you a plastic oilless pump. If you want an oil-lubricated metal pump from
Cat (US) or Annovi Reverberi (Italy), expect to pay $800-$1000.
Gas engines require maintenance. If you aren't going to use the washer very
often, renting it might be the way to go, even if you end up spending more
in the long run. Let the rental store deal with storage, parts and
I had several lower pressure units... bought one, "inherited" another,, both
at or below 1500 PSI.
Really slow way to get little done!
*Rant mode: ON*
I finally bought what was represented as a 2700 PSI 3 GPM unit (when
shopping, remember the GPM is almost as important as PSI).
Later during a time when the had the pump in for "warranty repair" the
company went out of business :<(.
I got the pump back and got it repaired a little closer to home and found
the pump had a max. 200PSI 3GPM rating. The 6 HP Honda driving the pump
would not have been adequate for a larger pump according to Cat.
It has a sticker on it stating 2700 PSI, who to believe? ;<)
*Rant mode: OFF*
The point to my ramblings above to make you aware that if buying one, get
the model number of the pump and do some research to learn if you are
receiving what you are paying for.
Now to add my two cents to the loads of other good replies you've had;
Pressure will add additional area to the cleaning "zone" and may be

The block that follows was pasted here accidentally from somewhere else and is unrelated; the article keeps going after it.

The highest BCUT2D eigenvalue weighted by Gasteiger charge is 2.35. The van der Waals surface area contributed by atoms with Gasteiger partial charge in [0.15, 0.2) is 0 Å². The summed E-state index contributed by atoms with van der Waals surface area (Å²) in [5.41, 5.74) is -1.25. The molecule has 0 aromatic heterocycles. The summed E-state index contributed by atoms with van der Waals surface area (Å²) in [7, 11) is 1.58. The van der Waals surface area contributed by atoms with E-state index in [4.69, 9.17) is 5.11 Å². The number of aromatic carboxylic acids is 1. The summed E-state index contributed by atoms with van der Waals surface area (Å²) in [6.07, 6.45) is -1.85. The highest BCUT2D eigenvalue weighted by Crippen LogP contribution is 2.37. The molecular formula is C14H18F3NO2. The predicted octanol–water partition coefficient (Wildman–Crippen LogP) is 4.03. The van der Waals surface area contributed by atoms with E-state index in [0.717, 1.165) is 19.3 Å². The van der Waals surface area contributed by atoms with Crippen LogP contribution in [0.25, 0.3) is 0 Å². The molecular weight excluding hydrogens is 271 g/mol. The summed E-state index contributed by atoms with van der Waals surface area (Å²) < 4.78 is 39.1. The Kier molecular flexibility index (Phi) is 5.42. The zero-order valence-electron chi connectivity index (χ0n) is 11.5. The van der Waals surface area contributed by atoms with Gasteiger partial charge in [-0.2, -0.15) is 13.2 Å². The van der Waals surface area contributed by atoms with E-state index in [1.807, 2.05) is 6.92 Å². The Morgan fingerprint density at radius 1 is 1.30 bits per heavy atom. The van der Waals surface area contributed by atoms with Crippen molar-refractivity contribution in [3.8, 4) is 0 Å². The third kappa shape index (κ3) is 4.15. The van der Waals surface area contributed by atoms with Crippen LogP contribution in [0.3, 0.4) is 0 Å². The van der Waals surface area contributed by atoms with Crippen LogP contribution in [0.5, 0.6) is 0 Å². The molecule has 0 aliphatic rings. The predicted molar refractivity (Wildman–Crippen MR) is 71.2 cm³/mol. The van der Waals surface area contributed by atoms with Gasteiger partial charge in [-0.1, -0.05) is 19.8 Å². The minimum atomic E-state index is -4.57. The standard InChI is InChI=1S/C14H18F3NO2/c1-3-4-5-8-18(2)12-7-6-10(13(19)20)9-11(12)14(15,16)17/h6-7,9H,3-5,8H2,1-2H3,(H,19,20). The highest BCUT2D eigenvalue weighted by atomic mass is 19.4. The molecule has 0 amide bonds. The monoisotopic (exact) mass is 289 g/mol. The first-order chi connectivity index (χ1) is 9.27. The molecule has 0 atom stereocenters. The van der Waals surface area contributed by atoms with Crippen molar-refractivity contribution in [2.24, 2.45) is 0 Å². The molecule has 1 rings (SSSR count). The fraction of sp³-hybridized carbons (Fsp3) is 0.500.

controlled with a valve on the machine, or more easily by varying the
distance to the working surface.
With a low power machine, you have to get close and then be able to clean an
area of a few square inches at a time.
With mine an a special additional nozzle that throws a "cone" of single
stream being spun out of the end for the large concrete slabs and walls
(plus the usual jets for fans and streams) .
Poorly advertised or not, it will remove a cheap auto paint job, cuts wood
and plastic nicely and has an appetite for foot mats made like 3M sanding
It will allow for about a 10" to 12 " cone if I move slowly ( I get lotsa
spiral patterns if I don't <G>).
How often can you invent uses for it (to justify this with SWMBO)?
A lot? Get out the crowbar!
Not often? Rent one!
On 27 Jun 2005 11:11:07 -0700, email@example.com wrote:
I was going to do the same thing, but then I heard from a couple of
different sources that pressure-washing as paint prep was a really bad
idea. First one was on a rerun of This Old House a couple of months
ago, and the second was the salesman at the Sherwin Williams store.
Evidently, it can wreck the paint from the inside, even if you let it
dry for a couple of weeks. Previously, I had always scraped and
sanded, and after hearing a couple of folks warning against
pressure-washing, I figure I'll stick with the old tried-and-true
method. Could be a load of BS, but I figure they know more about it
than me and I'd hate to waste a couple hundred bucks worth of paint.
And really, if you're just mainly doing trim, it's not all that hard
to sand it down, even if you're taking it down to bare wood.
If you're main concern is washing it, consider how deeply you really
need that water to penetrate the wood... seems like the smaller one
would work just fine to me.